Knee compression force was modulated by instruction; Fig. 2a suggests that compression force can be reduced by approximately 50% if the soft instruction is used, or increased by approximately 30% if the stiff instruction is used, relative to the natural landing instruction. As compression force has been associated with promoting tissue remodeling [12], the exercise task we proposed could improve bone and joint health. Since increased joint moment is associated with ligament injury [8], the absence of increased knee moment suggests that individuals could perform drop-landing task from the low height as opposed to high height without incremental risk of joint injury.

The Effect of Drop Height on Lower Limb Joint Kinetics and Kinematics

The increase in the intensity of the drop-landing task at the greater drop-height resulted in elevated knee flexion angle during landing, vertical GRF, and knee joint compression force. The current findings are in agreement with previous research, which has demonstrated greater peak knee flexion angle and peak vertical GRF when landing from 60 cm compared with 20 cm [37, 38]. The aforementioned biomechanical measures all increase to attenuate impact forces during landing phase. While average frontal and transverse plane moment, which were consistent with previously reported values [39, 40], were found to be statistically different between heights with moderate and small effect size, respectively, the values were smaller than those experienced by young adults in sport setting (abduction moment 1.3 Nm/kg and external rotation moment 0.2 Nm/kg) [41, 42]; and likely not clinically relevant.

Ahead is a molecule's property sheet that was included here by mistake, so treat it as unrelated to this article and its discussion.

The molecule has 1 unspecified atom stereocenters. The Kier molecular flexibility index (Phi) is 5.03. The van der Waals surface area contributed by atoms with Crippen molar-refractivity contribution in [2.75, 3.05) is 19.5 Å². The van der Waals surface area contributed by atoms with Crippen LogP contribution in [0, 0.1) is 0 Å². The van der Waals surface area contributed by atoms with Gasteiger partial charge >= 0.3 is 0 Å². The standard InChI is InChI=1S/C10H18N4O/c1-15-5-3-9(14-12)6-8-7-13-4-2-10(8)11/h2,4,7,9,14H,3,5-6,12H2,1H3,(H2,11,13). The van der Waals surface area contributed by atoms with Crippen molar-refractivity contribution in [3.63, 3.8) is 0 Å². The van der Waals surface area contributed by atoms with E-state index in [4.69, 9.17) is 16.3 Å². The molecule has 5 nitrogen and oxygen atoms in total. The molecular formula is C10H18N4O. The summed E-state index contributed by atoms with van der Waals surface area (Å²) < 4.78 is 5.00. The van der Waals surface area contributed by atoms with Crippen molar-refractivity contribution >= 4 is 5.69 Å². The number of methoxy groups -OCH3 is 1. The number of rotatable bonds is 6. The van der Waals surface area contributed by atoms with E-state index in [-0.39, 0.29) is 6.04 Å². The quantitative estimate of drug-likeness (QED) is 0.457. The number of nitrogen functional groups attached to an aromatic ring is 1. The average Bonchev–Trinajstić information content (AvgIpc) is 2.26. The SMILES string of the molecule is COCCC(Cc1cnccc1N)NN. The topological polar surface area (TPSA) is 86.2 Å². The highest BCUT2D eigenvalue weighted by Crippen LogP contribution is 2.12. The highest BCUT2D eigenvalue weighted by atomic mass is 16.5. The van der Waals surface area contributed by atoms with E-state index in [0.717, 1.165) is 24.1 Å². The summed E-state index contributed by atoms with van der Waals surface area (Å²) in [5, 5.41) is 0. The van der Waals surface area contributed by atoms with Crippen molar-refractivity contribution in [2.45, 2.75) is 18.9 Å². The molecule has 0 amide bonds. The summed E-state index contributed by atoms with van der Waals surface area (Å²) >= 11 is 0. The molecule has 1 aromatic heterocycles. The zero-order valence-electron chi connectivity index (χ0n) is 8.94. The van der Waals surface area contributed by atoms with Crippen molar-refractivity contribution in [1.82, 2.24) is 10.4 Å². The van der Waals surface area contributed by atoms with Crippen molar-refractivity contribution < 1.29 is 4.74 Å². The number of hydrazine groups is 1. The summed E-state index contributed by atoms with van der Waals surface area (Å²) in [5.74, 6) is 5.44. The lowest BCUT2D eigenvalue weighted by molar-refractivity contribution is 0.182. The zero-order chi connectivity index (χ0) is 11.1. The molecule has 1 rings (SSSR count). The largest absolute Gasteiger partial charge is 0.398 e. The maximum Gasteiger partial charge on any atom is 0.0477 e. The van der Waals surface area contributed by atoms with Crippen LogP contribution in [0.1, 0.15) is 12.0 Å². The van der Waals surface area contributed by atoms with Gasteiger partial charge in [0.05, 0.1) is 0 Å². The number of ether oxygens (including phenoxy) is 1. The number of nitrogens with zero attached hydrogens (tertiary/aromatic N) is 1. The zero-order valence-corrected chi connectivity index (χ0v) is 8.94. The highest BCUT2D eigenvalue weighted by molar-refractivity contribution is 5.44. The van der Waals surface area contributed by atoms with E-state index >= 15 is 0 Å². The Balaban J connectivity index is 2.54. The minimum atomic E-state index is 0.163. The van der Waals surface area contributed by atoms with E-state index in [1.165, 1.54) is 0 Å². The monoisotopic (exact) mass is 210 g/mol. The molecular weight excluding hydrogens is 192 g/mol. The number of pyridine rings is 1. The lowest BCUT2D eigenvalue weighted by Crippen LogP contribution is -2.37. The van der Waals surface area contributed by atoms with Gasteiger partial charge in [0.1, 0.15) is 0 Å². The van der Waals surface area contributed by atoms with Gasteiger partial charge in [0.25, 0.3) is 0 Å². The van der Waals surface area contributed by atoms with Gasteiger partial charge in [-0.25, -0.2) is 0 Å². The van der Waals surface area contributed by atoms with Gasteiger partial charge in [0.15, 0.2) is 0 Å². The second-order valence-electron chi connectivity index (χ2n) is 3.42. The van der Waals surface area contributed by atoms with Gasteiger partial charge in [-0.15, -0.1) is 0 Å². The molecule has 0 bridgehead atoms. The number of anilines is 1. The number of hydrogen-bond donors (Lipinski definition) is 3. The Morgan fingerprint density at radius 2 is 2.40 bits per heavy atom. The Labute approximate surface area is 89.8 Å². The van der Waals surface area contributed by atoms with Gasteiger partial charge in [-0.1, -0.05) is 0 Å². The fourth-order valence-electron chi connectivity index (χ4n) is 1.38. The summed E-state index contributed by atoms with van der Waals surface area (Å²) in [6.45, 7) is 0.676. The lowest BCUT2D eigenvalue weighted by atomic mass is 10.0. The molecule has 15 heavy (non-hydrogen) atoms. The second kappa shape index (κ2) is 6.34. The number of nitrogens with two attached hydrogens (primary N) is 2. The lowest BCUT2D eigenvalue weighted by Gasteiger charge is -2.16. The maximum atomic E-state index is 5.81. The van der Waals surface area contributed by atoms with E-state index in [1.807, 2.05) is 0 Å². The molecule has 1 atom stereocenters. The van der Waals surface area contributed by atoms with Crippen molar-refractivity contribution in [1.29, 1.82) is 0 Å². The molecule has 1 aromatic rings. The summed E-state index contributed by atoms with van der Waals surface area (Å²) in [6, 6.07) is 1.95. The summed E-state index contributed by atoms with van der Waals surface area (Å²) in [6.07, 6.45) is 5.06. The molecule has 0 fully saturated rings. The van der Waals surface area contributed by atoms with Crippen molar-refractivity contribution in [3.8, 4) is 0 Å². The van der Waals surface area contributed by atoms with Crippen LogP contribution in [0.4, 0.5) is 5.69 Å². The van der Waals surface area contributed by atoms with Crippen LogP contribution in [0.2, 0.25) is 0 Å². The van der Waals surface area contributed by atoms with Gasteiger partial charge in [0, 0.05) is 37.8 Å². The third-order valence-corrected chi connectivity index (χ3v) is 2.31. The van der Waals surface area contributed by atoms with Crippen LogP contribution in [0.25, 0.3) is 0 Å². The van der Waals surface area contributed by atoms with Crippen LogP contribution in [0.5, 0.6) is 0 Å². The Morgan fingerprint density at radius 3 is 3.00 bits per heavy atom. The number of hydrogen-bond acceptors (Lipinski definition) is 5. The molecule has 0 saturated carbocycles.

The Effect of Instruction on Lower Limb Joint Kinetics and Kinematics

The results revealed the scaling of vertical nGRF, knee joint flexion angle, and compression force with increased landing stiffness. Consistent with the current results, previous research has indicated that instruction to land softly, as opposed to stiffly, from 40 cm resulted in lower vertical nGRF and larger knee joint flexion angle [22]. Additionally, the magnitude and timing of the peak knee compression force (Fig. 1a) were comparable to previously published data [43]. Finally, the force profiles for instruction condition signals were qualitatively comparable between the low and high drop height (Fig. 1a), which was consistent with our expectations.

The Effect of Drop Height and Instruction on Lower Limb Joint Kinetics and Kinematics

The increase in drop height and landing stiffness resulted in increased knee joint compression force. The compression force increased from soft to natural to stiff instruction for both low and high drop heights and was greater for the high drop height (Fig. 2a). Since the increase in landing stiffness produced a linear scaling of the ground reaction force and the knee compression force, it is reasonable to suspect that a similar pattern between drop height and landing stiffness would be observed in the knee flexion moment, i.e., the increase in the flexion moment from soft to natural to stiff for the low and high heights. However, this was not the case. While the instruction to increase landing stiffness from the high height did result in the increase of the knee flexion moment, there was no difference in the moment observed with this instruction during landing from the low height.